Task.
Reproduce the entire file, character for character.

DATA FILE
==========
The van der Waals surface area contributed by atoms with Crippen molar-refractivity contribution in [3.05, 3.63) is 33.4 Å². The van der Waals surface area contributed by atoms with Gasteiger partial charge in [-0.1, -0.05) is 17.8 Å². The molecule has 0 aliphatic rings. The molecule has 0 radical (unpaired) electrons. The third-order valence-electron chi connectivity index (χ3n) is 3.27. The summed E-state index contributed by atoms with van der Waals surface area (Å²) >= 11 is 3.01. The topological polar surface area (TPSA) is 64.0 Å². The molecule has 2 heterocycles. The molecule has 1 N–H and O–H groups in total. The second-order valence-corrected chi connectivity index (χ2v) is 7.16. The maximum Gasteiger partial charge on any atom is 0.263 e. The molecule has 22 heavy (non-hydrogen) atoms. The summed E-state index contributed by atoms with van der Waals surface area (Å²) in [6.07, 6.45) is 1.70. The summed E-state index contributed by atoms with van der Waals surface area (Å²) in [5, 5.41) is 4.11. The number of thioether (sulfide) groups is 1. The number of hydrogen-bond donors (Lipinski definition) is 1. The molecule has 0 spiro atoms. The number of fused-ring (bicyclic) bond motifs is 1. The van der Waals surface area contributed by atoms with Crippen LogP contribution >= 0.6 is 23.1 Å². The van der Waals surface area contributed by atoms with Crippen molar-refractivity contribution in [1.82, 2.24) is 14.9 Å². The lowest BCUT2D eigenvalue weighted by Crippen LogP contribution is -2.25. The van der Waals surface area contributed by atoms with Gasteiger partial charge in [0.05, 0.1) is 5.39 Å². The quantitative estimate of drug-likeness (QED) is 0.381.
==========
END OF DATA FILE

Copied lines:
The van der Waals surface area contributed by atoms with Crippen molar-refractivity contribution in [3.05, 3.63) is 33.4 Å². The van der Waals surface area contributed by atoms with Gasteiger partial charge in [-0.1, -0.05) is 17.8 Å². The molecule has 0 aliphatic rings. The molecule has 0 radical (unpaired) electrons. The third-order valence-electron chi connectivity index (χ3n) is 3.27. The summed E-state index contributed by atoms with van der Waals surface area (Å²) >= 11 is 3.01. The topological polar surface area (TPSA) is 64.0 Å². The molecule has 2 heterocycles. The molecule has 1 N–H and O–H groups in total. The second-order valence-corrected chi connectivity index (χ2v) is 7.16. The maximum Gasteiger partial charge on any atom is 0.263 e. The molecule has 22 heavy (non-hydrogen) atoms. The summed E-state index contributed by atoms with van der Waals surface area (Å²) in [6.07, 6.45) is 1.70. The summed E-state index contributed by atoms with van der Waals surface area (Å²) in [5, 5.41) is 4.11. The number of thioether (sulfide) groups is 1. The number of hydrogen-bond donors (Lipinski definition) is 1. The molecule has 0 spiro atoms. The number of fused-ring (bicyclic) bond motifs is 1. The van der Waals surface area contributed by atoms with Crippen LogP contribution >= 0.6 is 23.1 Å². The van der Waals surface area contributed by atoms with Crippen molar-refractivity contribution in [1.82, 2.24) is 14.9 Å². The lowest BCUT2D eigenvalue weighted by Crippen LogP contribution is -2.25. The van der Waals surface area contributed by atoms with Gasteiger partial charge in [0.05, 0.1) is 5.39 Å². The quantitative estimate of drug-likeness (QED) is 0.381.